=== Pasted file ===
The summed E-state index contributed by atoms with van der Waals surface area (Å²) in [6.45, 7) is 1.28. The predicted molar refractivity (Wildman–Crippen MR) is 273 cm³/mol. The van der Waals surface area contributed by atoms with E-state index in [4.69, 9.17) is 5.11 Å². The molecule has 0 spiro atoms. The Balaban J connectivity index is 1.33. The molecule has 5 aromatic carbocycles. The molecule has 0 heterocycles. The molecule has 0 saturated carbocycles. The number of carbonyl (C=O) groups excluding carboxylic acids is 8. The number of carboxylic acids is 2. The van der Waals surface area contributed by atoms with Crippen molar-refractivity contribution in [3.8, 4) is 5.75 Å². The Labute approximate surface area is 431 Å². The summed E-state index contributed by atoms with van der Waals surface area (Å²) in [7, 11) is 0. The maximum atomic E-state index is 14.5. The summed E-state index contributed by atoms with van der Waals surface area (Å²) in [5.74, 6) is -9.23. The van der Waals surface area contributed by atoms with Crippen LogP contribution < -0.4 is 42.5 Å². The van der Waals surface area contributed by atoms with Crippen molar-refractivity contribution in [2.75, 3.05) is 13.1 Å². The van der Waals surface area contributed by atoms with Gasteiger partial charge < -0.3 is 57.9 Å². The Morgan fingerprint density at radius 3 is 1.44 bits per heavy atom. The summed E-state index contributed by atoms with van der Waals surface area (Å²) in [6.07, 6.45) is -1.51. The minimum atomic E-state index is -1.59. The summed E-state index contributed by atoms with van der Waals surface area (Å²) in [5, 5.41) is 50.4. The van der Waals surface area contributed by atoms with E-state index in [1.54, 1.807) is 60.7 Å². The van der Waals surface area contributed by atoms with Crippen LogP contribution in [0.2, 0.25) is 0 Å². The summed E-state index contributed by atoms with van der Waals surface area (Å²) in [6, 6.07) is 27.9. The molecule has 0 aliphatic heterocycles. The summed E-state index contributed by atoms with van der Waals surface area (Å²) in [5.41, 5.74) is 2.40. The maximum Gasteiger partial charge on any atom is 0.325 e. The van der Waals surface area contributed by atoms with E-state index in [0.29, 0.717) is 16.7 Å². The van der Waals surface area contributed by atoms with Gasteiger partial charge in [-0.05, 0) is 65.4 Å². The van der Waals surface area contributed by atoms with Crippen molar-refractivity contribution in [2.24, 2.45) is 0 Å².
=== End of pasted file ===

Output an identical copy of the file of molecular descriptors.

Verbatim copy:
The summed E-state index contributed by atoms with van der Waals surface area (Å²) in [6.45, 7) is 1.28. The predicted molar refractivity (Wildman–Crippen MR) is 273 cm³/mol. The van der Waals surface area contributed by atoms with E-state index in [4.69, 9.17) is 5.11 Å². The molecule has 0 spiro atoms. The Balaban J connectivity index is 1.33. The molecule has 5 aromatic carbocycles. The molecule has 0 heterocycles. The molecule has 0 saturated carbocycles. The number of carbonyl (C=O) groups excluding carboxylic acids is 8. The number of carboxylic acids is 2. The van der Waals surface area contributed by atoms with Crippen molar-refractivity contribution in [3.8, 4) is 5.75 Å². The Labute approximate surface area is 431 Å². The summed E-state index contributed by atoms with van der Waals surface area (Å²) in [7, 11) is 0. The maximum atomic E-state index is 14.5. The summed E-state index contributed by atoms with van der Waals surface area (Å²) in [5.74, 6) is -9.23. The van der Waals surface area contributed by atoms with Crippen LogP contribution < -0.4 is 42.5 Å². The van der Waals surface area contributed by atoms with Crippen molar-refractivity contribution in [2.75, 3.05) is 13.1 Å². The van der Waals surface area contributed by atoms with Gasteiger partial charge < -0.3 is 57.9 Å². The Morgan fingerprint density at radius 3 is 1.44 bits per heavy atom. The summed E-state index contributed by atoms with van der Waals surface area (Å²) in [6.07, 6.45) is -1.51. The minimum atomic E-state index is -1.59. The summed E-state index contributed by atoms with van der Waals surface area (Å²) in [5, 5.41) is 50.4. The van der Waals surface area contributed by atoms with E-state index in [1.54, 1.807) is 60.7 Å². The van der Waals surface area contributed by atoms with Crippen LogP contribution in [0.2, 0.25) is 0 Å². The summed E-state index contributed by atoms with van der Waals surface area (Å²) in [6, 6.07) is 27.9. The molecule has 0 aliphatic heterocycles. The summed E-state index contributed by atoms with van der Waals surface area (Å²) in [5.41, 5.74) is 2.40. The maximum Gasteiger partial charge on any atom is 0.325 e. The van der Waals surface area contributed by atoms with E-state index in [0.29, 0.717) is 16.7 Å². The van der Waals surface area contributed by atoms with Gasteiger partial charge in [-0.05, 0) is 65.4 Å². The van der Waals surface area contributed by atoms with Crippen molar-refractivity contribution in [2.24, 2.45) is 0 Å².